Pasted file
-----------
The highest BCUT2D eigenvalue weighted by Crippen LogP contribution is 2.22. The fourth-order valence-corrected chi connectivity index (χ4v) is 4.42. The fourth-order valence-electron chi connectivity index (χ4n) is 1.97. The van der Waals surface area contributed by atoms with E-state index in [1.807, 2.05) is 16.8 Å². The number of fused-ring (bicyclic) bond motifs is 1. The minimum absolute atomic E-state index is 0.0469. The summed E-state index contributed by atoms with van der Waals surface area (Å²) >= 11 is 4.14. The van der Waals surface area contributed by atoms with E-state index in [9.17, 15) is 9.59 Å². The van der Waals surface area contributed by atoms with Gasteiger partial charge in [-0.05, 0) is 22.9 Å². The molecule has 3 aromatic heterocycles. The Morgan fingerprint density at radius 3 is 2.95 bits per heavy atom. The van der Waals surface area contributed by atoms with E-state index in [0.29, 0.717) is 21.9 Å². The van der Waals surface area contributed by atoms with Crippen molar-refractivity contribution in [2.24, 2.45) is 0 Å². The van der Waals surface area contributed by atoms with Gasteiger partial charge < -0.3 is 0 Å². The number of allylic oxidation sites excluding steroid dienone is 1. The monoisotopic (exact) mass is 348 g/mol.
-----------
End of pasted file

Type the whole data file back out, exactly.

The highest BCUT2D eigenvalue weighted by Crippen LogP contribution is 2.22. The fourth-order valence-corrected chi connectivity index (χ4v) is 4.42. The fourth-order valence-electron chi connectivity index (χ4n) is 1.97. The van der Waals surface area contributed by atoms with E-state index in [1.807, 2.05) is 16.8 Å². The number of fused-ring (bicyclic) bond motifs is 1. The minimum absolute atomic E-state index is 0.0469. The summed E-state index contributed by atoms with van der Waals surface area (Å²) >= 11 is 4.14. The van der Waals surface area contributed by atoms with E-state index in [9.17, 15) is 9.59 Å². The van der Waals surface area contributed by atoms with Gasteiger partial charge in [-0.05, 0) is 22.9 Å². The molecule has 3 aromatic heterocycles. The Morgan fingerprint density at radius 3 is 2.95 bits per heavy atom. The van der Waals surface area contributed by atoms with E-state index in [0.29, 0.717) is 21.9 Å². The van der Waals surface area contributed by atoms with Crippen molar-refractivity contribution in [2.24, 2.45) is 0 Å². The van der Waals surface area contributed by atoms with Gasteiger partial charge < -0.3 is 0 Å². The number of allylic oxidation sites excluding steroid dienone is 1. The monoisotopic (exact) mass is 348 g/mol.